Pumpkins are more than decoration


ANGELINA COUNTY, Texas (KTRE) – There has been a recent wave of news reports complaining that pumpkins are producing methane in landfills. The claim is that all pumpkins used as fall decorations will take up space in the landfill and lead to a terrible build-up of methane.

Well, it’s kind of true.

All food sources are organic matter and whenever an organic element breaks down in an anaerobic (lack of oxygen) environment such as a landfill, it releases methane. But all other organic food waste, from coffee grounds to banana peels, also contributes to the production of methane in landfills.

And let’s not forget that pumpkins are edible vegetables. They are one of the many winter squash vegetables such as acorn, spaghetti, butternut, kabocha, and other types of squash. The name winter squash is incorrect. Winter squash are planted in the summer and harvested in the fall. Thanks to their nice, firm rind, we can store and consume them all winter.

Your yellow crookneck squash is called summer squash because its thin skin does not allow it to be stored for that long. Both winter and summer squash are grown in the warmer months, but only winter squash can be stored for months into the winter.

Add to this squash riddle that all squash, melons, squash and even cucumbers belong to the cucurbit family. If you take a moment to think about how each of these items look when they are opened, you will understand why they belong to the same family. All are summer annuals. Each has a fruit that has an outer rind, followed by a luscious flesh, then flattened seeds in the middle of each fruit.

But getting back to the misalignment of pumpkins as huge producers of methane, no other vegetable or fruit is bought as decoration and then thrown away. Imagine buying watermelons and displaying them on your porch in June to celebrate the coming summer, then simply throwing them in the trash. Or what if you made a table arrangement of cucumbers and yellow summer squash for a summer meal, and never ate them. It would be really strange.

Yet pumpkins, some larger than a basketball, are used for decorations and then thrown away without any thought. So what can we do about it?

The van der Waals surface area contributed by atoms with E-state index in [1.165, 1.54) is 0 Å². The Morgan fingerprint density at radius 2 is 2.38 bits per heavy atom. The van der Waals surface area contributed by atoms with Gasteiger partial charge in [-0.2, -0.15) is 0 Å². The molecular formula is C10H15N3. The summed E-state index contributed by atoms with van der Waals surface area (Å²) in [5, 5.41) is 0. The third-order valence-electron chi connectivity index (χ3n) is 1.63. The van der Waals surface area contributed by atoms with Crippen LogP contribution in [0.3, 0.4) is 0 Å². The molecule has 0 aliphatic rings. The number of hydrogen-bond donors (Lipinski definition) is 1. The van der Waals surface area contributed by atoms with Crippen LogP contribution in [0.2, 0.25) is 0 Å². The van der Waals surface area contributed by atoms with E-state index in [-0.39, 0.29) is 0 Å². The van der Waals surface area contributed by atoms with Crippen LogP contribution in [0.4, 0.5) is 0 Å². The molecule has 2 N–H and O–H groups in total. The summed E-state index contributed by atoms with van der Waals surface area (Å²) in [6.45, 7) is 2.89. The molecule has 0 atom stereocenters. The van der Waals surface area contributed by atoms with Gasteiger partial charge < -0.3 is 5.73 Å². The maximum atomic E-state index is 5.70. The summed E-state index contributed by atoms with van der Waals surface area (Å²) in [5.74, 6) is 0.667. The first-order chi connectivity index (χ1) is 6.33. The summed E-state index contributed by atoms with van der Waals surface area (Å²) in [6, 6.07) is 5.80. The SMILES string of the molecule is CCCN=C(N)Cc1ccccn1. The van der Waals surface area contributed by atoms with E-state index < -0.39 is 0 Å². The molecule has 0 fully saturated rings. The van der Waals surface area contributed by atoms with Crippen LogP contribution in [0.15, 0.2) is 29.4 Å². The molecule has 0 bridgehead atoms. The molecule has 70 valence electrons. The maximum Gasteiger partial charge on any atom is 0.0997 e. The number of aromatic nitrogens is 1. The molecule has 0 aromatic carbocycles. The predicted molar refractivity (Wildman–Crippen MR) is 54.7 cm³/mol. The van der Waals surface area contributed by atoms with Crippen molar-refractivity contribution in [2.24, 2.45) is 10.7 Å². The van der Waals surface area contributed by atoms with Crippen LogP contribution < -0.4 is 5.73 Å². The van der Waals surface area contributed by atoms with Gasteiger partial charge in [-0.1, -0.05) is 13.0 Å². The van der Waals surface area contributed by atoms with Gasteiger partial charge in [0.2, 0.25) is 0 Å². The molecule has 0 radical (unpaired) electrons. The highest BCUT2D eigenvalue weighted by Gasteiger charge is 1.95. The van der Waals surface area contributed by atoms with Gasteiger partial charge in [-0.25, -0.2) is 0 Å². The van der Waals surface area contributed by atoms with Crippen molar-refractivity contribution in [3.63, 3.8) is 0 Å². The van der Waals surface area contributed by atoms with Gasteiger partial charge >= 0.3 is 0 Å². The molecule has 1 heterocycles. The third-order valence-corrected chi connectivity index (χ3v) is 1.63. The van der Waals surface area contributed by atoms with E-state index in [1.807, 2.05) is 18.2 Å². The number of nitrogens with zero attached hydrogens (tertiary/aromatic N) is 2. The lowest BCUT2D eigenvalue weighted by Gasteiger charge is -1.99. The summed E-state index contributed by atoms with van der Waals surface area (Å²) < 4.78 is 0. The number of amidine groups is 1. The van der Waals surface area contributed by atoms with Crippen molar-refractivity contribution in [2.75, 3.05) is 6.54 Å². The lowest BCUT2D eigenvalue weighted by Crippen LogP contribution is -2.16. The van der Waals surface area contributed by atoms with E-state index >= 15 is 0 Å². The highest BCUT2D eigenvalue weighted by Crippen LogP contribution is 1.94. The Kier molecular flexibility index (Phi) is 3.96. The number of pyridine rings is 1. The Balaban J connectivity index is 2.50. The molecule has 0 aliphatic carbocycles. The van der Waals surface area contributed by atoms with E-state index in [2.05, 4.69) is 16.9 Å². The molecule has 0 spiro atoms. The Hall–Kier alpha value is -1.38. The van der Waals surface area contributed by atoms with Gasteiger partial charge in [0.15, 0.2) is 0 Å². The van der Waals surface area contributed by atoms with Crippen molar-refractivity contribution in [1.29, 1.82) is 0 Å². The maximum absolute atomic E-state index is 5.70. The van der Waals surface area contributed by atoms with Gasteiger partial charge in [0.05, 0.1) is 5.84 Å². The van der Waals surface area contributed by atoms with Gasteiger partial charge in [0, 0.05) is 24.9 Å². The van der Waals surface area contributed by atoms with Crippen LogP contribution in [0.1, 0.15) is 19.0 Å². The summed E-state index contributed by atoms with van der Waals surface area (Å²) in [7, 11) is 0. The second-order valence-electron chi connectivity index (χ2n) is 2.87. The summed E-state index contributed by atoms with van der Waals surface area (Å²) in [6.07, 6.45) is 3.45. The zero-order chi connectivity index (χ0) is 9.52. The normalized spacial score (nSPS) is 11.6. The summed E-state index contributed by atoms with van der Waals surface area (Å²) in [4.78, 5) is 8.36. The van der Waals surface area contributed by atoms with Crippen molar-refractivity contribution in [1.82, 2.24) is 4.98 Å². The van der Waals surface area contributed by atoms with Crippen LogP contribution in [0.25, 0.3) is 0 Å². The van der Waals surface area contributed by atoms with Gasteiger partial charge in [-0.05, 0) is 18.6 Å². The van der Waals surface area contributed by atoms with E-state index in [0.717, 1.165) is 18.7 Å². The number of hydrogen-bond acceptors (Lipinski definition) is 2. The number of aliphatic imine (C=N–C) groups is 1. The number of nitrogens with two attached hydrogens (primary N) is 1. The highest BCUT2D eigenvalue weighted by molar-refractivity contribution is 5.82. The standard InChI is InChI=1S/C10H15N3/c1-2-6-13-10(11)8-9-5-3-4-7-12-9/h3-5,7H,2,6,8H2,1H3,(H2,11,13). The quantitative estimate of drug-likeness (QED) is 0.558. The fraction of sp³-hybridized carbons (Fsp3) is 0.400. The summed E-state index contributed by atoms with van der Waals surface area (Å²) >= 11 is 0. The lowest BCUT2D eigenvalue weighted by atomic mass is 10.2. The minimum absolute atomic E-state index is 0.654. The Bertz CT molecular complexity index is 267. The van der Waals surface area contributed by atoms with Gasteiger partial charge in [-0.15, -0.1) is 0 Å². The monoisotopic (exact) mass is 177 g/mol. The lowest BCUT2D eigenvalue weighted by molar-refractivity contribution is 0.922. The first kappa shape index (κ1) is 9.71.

Below are three options.

First, eat them. This option only works for intact pumpkins that have not been carved or have other issues (like rots or signs of animals feeding on them). Roasted pumpkin seeds are a great nutritious snack. A quick internet search for pumpkin recipes will give you a lot of options. And yes, there is more to it than pumpkin pie. Make sure to use the words “fresh pumpkin” so you can skip canned pumpkin recipes.

The second is to give the pumpkin to the wildlife. The seeds and flesh will be appreciated by birds and many small animals. Wildlife experts suggest that you cut the pumpkin into small pieces and place it away from your home so as not to encourage wildlife to feed too close.

Finally, although the landfill is by necessity an anaerobic site prone to methane production, you can compost your pumpkin aerobically and use the finished compost in your landscape in the spring. Composting is, in my opinion, one of the best ways to recycle. Done well, compost piles are supposed to be turned regularly and full of air. This aerobic process removes most of the methane gases that might form.

There is no need to feel guilty about contributing to the buildup of methane gas in the environment. Kudos to everyone who recycles their fall ornaments and repurposes the humble pumpkin for a second (and possibly third) additional use.

Copyright 2021 KTRE. All rights reserved.

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